5

This is in regard to Can a landlord ask tenants if s/he can stop paying for an unused, not in lease, security system? and its editing history. It was originally asked in the first person. I edited it to remove first-person forms, add a hypothetical start "Suppose that ..." and designate the parties with single letter placeholders ("L" for Landlord and "T" for tenant) for convenient reference. I did this to reduce the likelihood of the question being closed as a request for specific legal advice (RSLA). (I don't think it was a RSLA even as originally written, but some might have.)

Another user, who has been contributing here for several years, but not very often (He as posted 20 questions and no answers in 6 years) and who was not the OP of this question edited with the summery "removed annoying hypothetical language and L/T designation". A regular poster late edited to restore the hypothetical language, but not the L/T designations.

Am I correct that edits similar to the one I made here are generally favored, and that edits removing such language are generally not favored?

Relevant posts

Relevant Meta Posts

Questions from Law that have had similar edits

3
  • I hadn't seen a high-rep user had made the edits. We often get new posters on Academia asking with overly complex syntax and abbreviations like that because it seems like they're just trying to use advanced language because they're on Ac.SE. I conceded the hypothetical language (so I'd reject the title), not really paying attention that I was on Law.SE. Oct 28, 2021 at 17:57
  • @Azor Ahai -him- I accept that your intent was positive. I am not suggesting otherwise. Conventions differ on different SE sites. I posted this thread because I want to be sure that what I have been doing meets with the approval of the community, and to provide a point of reference for future posters. That is also why i have not`(yet) posted an answer to my own Q in this thread. Oct 28, 2021 at 18:30
  • There's just two questions here - the hypothetical language bit, which seems to be well accepted by the community, and the habit of giving people single-letter names. Including both just muddies the question. Oct 28, 2021 at 22:30

2 Answers 2

4

Personally, I think "the landlord" and "the tenant" make better placeholder names in a situation where there are clear roles like this. Having to think about L and T is just a little bit less convenient to read. That was why I approved the edit, despite agreeing with the original formulation of it as a hypothetical.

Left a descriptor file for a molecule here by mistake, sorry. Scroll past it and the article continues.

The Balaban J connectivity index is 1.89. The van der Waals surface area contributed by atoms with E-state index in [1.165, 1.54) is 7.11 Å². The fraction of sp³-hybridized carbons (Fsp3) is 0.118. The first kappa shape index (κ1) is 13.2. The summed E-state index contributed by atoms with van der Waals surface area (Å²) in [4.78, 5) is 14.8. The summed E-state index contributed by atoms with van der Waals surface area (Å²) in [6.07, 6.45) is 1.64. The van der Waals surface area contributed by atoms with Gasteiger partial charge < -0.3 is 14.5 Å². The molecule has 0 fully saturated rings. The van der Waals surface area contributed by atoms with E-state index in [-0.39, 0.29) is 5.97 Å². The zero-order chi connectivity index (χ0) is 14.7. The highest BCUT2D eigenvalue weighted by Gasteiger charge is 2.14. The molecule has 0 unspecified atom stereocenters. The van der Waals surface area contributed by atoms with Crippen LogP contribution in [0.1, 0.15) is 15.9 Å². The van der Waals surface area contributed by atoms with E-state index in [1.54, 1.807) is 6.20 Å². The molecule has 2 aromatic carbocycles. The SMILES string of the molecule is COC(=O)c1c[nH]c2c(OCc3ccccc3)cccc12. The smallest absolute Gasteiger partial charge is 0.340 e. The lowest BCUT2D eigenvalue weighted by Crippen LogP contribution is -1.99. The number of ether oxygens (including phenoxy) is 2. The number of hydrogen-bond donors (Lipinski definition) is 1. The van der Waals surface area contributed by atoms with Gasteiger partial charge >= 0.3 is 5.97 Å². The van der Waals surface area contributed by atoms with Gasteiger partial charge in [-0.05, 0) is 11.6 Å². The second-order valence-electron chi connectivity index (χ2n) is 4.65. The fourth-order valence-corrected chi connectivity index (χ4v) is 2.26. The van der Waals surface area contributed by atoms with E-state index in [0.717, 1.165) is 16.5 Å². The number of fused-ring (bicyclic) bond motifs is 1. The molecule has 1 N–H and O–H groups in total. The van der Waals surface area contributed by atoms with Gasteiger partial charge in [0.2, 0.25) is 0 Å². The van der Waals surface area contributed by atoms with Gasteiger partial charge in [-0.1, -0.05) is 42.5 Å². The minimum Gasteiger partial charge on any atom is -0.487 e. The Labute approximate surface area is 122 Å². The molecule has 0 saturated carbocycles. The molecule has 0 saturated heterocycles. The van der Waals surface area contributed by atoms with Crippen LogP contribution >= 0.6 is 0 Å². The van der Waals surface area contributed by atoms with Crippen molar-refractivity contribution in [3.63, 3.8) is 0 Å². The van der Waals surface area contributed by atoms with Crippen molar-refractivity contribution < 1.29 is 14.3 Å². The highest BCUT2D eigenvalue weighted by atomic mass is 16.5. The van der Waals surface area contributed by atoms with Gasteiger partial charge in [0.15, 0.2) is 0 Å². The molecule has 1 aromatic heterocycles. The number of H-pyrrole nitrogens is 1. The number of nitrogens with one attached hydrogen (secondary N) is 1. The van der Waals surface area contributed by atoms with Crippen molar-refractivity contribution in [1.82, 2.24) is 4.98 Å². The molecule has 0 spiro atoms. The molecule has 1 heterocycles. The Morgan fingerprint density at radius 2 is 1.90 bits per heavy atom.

Hypothetical language is good. It makes it clearer that it's not a request for legal advice, and it doesn't add to the burden of reading if the paragraph starts with "Suppose that..." I admittedly overlooked the second "Suppose that" when I did the edit to restore the first one, but I don't think it was essential. It wasn't hurting anything either way, though.

3

Neither is preferred and the edit is unnecessary

When should I edit posts?

Any time you feel you can make the post better, and are inclined to do so. Editing is encouraged!

Some common reasons to edit are:

  • to fix grammatical or spelling mistakes
  • to clarify the meaning of a post without changing it
  • to correct minor mistakes or add addendums / updates as the post ages
  • to add related resources or hyperlinks

Posts are not substantially better in either format - a hypothetical "me" is no better or worse than a hypothetical "T" (or "tenant") - and none of the other reasons applies. Also, if you aren't careful, it's way too easy to get the parties crossed in such an edit and/or make the language awkward and opaque. It can also start edit wars.

The use of personal pronouns does not, of itself, make a post a request for legal advice and neither does pseudo-anonymisation behind generic terms make it not a request for legal advice. A post is a request for legal advice when it is clear from the substance that it is, not the particular words chosen to identify the parties.

1
  • There's three edits mentioned in the question, which one do you refer to? Nov 6, 2021 at 20:18

You must log in to answer this question.

Not the answer you're looking for? Browse other questions tagged .